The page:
New Cloud-Friendly IT Roles
In the cloud, the organization is going to need people skilled to get the most from the cloud. This means people with cloud skills from the top to bottom of the IT organization. A large company should have someone responsible for the cloud(s) within an organization.
A company should have a head of cloud. This person should own the vision of the cloud within the organization and ensure its utilization is inline with the business goals. This means they own the cloud:
- Business case
- Center of Excellence
- Provider partnerships
Besides owning the organization’s cloud, they need to influence development in the cloud. This means the head of cloud uses cloud solution architects to influence development.
Cloud solution architects are people who understand systems architecture and the services available from their cloud provider(s). They will are heavily involved in the migration factory used to move projects to the cloud. This means they are comfortable with the six strategies of migrating an application to the cloud. The cloud solution architect works with other architects along with development teams and the cloud engineers.
The new cloud engineer is responsible for automating the cloud and helping development teams to get the most out of the cloud. The cloud engineers delivers the cloud benefits. So, they need to understand what are the key goals of the organizational’s cloud are, so they turn them into reality. To maximize the benefit of these new roles they need to reside in a new organizational structure.
New Organizational Structure
Anyway you slice it, there will be two IT environments, legacy and the new cloud. If a hybrid solution is the target, then these two environments may coexist into the foreseeable future. The cloud solution will determine the end state from an organizational perspective. The head of cloud is the owner of the cloud estate and they need to organize people under them to best support the business. They need to plugin into existing IT processes, so they can ensure cloud resources are being utilized correctly. This means the cloud is another resource to IT, but the head of cloud ensure it is utilized correctly. First step to using the cloud correctly is training.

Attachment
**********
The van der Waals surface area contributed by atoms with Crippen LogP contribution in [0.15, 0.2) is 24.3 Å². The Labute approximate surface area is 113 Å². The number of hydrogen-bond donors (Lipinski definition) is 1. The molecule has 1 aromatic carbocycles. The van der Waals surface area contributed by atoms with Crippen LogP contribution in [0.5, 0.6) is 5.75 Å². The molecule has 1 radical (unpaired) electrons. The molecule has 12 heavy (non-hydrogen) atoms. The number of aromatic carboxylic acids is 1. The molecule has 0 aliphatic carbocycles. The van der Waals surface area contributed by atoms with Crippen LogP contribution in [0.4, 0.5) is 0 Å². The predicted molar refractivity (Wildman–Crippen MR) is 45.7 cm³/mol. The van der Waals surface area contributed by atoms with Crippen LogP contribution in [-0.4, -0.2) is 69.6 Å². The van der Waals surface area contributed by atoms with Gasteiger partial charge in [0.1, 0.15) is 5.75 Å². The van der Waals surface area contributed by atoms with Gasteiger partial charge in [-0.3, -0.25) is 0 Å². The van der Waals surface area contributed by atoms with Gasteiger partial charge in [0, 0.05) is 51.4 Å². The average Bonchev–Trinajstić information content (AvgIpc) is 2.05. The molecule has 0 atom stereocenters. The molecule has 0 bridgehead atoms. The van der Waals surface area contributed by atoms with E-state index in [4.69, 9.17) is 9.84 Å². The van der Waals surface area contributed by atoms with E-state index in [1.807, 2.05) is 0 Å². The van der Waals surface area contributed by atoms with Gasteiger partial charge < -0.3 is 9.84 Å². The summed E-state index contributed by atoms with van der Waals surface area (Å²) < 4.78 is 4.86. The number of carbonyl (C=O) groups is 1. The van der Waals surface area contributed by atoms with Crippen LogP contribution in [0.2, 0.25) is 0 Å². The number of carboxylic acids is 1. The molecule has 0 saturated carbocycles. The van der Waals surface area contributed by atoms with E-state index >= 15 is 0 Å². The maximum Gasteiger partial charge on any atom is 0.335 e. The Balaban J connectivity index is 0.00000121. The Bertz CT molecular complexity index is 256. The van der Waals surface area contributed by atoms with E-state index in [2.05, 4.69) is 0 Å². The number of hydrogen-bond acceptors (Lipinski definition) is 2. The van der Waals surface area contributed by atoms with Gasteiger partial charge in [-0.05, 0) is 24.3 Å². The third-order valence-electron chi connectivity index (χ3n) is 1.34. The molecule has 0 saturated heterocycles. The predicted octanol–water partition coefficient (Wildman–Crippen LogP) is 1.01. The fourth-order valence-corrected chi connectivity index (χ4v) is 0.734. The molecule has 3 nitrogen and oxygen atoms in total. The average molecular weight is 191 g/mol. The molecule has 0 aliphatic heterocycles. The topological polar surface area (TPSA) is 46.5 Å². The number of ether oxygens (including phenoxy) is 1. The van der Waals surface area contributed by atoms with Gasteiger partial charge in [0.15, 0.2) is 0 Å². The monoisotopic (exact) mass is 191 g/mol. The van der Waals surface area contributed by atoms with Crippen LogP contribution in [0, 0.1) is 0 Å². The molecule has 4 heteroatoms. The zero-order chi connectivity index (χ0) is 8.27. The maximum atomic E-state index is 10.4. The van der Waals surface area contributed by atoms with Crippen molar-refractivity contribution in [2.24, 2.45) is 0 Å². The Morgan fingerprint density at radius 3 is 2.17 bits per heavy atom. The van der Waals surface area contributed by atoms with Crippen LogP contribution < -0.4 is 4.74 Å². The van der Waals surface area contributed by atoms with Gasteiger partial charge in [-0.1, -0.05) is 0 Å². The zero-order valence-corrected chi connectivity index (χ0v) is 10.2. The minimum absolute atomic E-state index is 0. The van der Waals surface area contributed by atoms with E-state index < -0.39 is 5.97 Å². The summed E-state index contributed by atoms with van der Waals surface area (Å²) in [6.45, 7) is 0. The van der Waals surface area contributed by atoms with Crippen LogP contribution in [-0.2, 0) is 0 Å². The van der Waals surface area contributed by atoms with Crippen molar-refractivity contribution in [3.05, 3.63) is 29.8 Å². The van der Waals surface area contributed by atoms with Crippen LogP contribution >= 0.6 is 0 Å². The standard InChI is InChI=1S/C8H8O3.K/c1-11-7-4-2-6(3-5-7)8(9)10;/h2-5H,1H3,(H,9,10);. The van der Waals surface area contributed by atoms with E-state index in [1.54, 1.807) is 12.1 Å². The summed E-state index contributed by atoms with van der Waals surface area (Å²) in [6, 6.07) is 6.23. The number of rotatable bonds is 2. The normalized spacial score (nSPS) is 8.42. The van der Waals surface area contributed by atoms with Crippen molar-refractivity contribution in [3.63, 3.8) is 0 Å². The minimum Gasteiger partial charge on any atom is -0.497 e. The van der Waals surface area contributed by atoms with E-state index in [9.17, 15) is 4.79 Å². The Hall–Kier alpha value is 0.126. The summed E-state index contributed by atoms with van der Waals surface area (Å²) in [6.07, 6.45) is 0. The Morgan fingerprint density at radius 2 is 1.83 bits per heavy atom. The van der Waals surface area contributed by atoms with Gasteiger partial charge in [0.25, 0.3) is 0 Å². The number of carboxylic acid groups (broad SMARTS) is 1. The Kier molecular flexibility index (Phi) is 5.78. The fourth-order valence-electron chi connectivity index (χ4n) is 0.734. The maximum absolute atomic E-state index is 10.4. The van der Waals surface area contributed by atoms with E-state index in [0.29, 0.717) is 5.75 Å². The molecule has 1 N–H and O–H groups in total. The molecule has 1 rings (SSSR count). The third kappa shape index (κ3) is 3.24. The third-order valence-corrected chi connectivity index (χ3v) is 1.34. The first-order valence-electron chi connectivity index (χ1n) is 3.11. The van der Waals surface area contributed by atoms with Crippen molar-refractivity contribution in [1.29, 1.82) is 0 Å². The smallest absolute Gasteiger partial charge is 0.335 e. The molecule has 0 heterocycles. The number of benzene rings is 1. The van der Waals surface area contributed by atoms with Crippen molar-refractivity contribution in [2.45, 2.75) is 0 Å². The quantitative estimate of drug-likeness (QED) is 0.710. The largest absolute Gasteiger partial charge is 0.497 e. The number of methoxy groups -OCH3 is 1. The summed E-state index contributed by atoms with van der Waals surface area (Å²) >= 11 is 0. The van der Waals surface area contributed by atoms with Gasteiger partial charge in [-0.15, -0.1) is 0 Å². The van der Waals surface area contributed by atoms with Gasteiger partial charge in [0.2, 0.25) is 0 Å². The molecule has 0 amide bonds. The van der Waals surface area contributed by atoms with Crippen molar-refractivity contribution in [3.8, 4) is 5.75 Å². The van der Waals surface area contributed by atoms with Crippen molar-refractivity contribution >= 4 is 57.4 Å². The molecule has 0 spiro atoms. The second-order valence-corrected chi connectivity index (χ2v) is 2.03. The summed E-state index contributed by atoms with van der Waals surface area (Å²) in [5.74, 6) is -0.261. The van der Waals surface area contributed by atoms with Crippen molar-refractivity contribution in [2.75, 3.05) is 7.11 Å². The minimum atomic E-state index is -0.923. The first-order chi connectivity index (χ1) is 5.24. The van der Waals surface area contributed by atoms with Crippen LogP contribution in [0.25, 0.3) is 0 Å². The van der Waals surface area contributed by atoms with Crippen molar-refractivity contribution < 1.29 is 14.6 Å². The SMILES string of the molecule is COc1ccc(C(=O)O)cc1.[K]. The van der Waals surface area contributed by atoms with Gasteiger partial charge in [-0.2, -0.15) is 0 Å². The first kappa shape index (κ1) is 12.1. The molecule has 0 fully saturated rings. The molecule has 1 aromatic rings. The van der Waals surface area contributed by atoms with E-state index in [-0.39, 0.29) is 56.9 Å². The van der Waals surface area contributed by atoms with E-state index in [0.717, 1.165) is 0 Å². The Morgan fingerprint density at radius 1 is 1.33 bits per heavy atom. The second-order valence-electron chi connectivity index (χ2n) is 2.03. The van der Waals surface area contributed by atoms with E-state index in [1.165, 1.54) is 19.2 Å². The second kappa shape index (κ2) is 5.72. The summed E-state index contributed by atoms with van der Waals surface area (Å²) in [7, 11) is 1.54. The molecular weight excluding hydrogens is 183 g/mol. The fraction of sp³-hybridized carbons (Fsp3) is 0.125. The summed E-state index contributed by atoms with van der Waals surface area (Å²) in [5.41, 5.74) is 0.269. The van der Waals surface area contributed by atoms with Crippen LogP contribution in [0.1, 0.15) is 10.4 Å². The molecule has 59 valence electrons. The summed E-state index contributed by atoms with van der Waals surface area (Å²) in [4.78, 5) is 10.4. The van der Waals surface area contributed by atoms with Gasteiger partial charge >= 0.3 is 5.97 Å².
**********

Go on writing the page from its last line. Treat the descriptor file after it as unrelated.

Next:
First step into the cloud is eduction, this means the cloud center of excellence (CCOE) is one of the first entities to exist. The CCOE needs to be operational well before the cloud is used. This entity provides training and guidance on the cloud within the organization. This must be the goto place for all things cloud. This center identifies people ready to work on the cloud-side of the house. So, this will help fill the new cloud solutions architect and cloud engineer positions with existing employees.
Cloud solution architects must work with other architects to influence projects early on. This ensures applications work well in the cloud and if possible, make them cloud native applications. In addition, the cloud solution architects will evolve existing/future system and frameworks architectures created in-house, so they benefit from the cloud. For this reason, they will report to the head of cloud.
Cloud engineers work primarily with the development teams and cloud solution architects to deliver the cloud to IT projects. They can reside on a cross-functional development team, but should have some type of reporting back to the head of cloud. This ensures cloud engineers are doing cloud work most of the time.
Once a cloudofobic organization makes the decision to move to the cloud, it is time to begin work on a cloud business case. This will help flush out the key areas the business needs to focus on, so they can achieve success in their move to the cloud.